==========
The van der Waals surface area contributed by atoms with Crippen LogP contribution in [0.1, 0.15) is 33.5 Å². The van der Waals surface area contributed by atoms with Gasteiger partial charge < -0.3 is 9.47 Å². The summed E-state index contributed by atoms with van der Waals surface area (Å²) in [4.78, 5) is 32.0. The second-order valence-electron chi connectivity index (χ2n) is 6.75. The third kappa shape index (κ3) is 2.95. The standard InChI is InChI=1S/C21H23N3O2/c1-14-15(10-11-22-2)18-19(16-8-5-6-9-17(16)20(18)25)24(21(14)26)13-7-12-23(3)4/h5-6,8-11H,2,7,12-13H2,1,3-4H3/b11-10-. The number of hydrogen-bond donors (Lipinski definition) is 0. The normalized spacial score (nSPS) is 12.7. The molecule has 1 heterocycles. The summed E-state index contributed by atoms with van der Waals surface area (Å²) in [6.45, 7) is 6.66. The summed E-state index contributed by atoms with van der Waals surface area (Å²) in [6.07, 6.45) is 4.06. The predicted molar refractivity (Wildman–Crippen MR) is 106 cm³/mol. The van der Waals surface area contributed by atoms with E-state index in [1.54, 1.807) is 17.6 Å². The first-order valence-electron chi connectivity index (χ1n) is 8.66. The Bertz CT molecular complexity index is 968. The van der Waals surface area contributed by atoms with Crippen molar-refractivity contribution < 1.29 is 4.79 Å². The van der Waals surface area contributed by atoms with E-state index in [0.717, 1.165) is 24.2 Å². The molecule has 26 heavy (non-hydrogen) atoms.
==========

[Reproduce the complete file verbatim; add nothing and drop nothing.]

The van der Waals surface area contributed by atoms with Crippen LogP contribution in [0.1, 0.15) is 33.5 Å². The van der Waals surface area contributed by atoms with Gasteiger partial charge < -0.3 is 9.47 Å². The summed E-state index contributed by atoms with van der Waals surface area (Å²) in [4.78, 5) is 32.0. The second-order valence-electron chi connectivity index (χ2n) is 6.75. The third kappa shape index (κ3) is 2.95. The standard InChI is InChI=1S/C21H23N3O2/c1-14-15(10-11-22-2)18-19(16-8-5-6-9-17(16)20(18)25)24(21(14)26)13-7-12-23(3)4/h5-6,8-11H,2,7,12-13H2,1,3-4H3/b11-10-. The number of hydrogen-bond donors (Lipinski definition) is 0. The normalized spacial score (nSPS) is 12.7. The molecule has 1 heterocycles. The summed E-state index contributed by atoms with van der Waals surface area (Å²) in [6.45, 7) is 6.66. The summed E-state index contributed by atoms with van der Waals surface area (Å²) in [6.07, 6.45) is 4.06. The predicted molar refractivity (Wildman–Crippen MR) is 106 cm³/mol. The van der Waals surface area contributed by atoms with E-state index in [1.54, 1.807) is 17.6 Å². The first-order valence-electron chi connectivity index (χ1n) is 8.66. The Bertz CT molecular complexity index is 968. The van der Waals surface area contributed by atoms with Crippen molar-refractivity contribution < 1.29 is 4.79 Å². The van der Waals surface area contributed by atoms with E-state index in [0.717, 1.165) is 24.2 Å². The molecule has 26 heavy (non-hydrogen) atoms.